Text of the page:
Diatomaceous Earth For Long Term Storage Of Wheat & Grain

diatomaceous earth

Diatomaceous Earth, or Diatoms, are a single-celled marine micro-organism found in abundance in large bodies of water. A particular usefulness to humans begin when these tiny organisms die and their skeletal remains settle to the bottom, become fossilized over time and accumulate to produce one of nature’s beneficial substances: diatomaceous earth.

Food-grade diatomaceous earth can be added to your long term storage of grains to protect from insects. Here’s more about it…

(Updated)

Food Grade – 10 Lb

Diatomaceous earth is often harvested from areas where large bodies of water once stood and is marketed in two grades – industrial and food grade.

Industrial grade diatomaceous earth is used for many purposes including water filtration systems in swimming pools.

Food grade natural freshwater diatomaceous earth is perhaps best known for its use as a non-toxic insecticide in agriculture for grain storage.

 

How much Diatomaceous earth to add with a 5-gallon bucket of wheat-berries (grain)?

 
Food grade diatomaceous earth can be used as an organic method to rid wheat of “critters” and is particularly useful for long-term storage of grains, yet it is not harmful to man or animals. It is also inexpensive and easy to use.

For each 5-gallon container, mix in one cup of food grade diatomaceous earth.

The way I do it is while staging 5-gallon buckets for the process of long-term food storage (with Mylar bag inserts, O2 absorbers, etc..) I will set aside a single bucket for pre-mixing the wheat berries with the diatomaceous earth.

I use a bucket with a Gamma Seal Lid so that I can screw on the lid and roll it around to mix together without spillage.

First I add some grain, then some of the diatomaceous earth, then more grain, etc.. in layers so that it will mix better. Then roll it around for a minute or so. It mixes better if you do half a bucket at a time (with a half cup of the diatomaceous earth).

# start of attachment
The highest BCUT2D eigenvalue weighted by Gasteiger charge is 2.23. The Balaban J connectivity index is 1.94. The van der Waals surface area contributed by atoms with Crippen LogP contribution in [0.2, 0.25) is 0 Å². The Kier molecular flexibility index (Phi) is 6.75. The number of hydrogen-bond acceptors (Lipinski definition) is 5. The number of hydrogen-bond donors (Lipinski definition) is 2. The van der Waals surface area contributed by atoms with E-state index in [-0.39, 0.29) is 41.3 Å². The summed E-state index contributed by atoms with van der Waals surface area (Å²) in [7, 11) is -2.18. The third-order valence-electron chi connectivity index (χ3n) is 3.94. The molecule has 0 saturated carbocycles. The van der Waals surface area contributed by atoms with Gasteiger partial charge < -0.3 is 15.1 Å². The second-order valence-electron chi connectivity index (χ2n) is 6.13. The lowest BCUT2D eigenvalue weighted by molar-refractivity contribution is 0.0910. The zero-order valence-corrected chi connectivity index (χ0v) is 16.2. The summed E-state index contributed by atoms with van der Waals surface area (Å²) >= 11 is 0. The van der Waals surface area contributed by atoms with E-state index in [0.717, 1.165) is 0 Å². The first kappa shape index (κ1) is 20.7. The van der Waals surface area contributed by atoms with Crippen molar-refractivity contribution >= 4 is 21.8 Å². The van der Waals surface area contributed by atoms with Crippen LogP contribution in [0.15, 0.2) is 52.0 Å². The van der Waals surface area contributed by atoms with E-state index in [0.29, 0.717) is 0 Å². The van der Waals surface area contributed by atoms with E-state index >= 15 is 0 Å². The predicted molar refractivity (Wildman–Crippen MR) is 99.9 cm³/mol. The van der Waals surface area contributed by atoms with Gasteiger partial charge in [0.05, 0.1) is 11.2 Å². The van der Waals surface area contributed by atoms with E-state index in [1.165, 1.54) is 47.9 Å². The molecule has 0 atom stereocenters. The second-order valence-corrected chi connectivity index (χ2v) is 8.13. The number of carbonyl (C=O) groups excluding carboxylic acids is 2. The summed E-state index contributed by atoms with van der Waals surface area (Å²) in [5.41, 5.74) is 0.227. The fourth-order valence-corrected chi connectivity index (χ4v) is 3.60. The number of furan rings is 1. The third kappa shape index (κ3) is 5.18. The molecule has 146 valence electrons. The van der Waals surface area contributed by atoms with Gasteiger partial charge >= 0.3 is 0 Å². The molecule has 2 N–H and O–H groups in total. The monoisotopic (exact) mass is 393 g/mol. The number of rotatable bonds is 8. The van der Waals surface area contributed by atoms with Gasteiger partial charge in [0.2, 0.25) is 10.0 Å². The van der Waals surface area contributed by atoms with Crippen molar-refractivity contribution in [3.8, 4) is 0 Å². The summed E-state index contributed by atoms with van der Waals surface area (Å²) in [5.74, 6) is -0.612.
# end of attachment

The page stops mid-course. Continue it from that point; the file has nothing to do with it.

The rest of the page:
Note: You might consider doing the mixing and pouring outdoors or in a well ventilated area because the dust can be an issue. Avoid getting this in your eyes or breathing it. You might consider wearing a typical carpenters dust mask.

 

How does Diatomaceous earth work?

The microscopic sharp points scratch the exoskeleton of insects causing them to dry out and die and the powder also absorbs fats (lipids) from the hard exoskeletons of the insects, drying them even further. It makes an excellent pesticide, effectively controlling aphids, thrips, mites, snails, and slugs without harming worms or beneficial soil microorganisms.

 
Get it here…

 
IMPORTANT NOTES:

Do not use Industrial grade diatomaceous earth for food storage because it has larger quantities of a highly crystallized form of silica.

Food grade diatomaceous earth for use in food storage has a crystalline silica content of no more than 1-1.5% and has not been heat treated.

When using it, such as mixing with buckets of grain or in the garden, it is a good idea to wear a dust mask and gloves (kitchen gloves are perfect, and rinse off afterwards). Breathing in too much of it may irritate the mucus membranes in the nose and mouth and it will dry out your skin. Once the dust settles, it does not pose a threat.

I can attest to using gloves because the first time I used it with my bare hands it did indeed quickly dry out the skin and was like having rubbed my hands and forearms in fine sandpaper… Washing up and a good dousing of hand lotion remedied the situation.

 

Weights and Measures

My food grade diatomaceous earth weighs 2.25 ounces per cup.

Typical high-quantity grain storage requires 7-10 pounds per ton of grain. Do the math (presuming 9.5 pounds) and the resulting equivalent for 30 pounds of wheat berries (5-gallon bucket) is 2.28 ounces. Basically 0.75 to 1 cup will do just fine…

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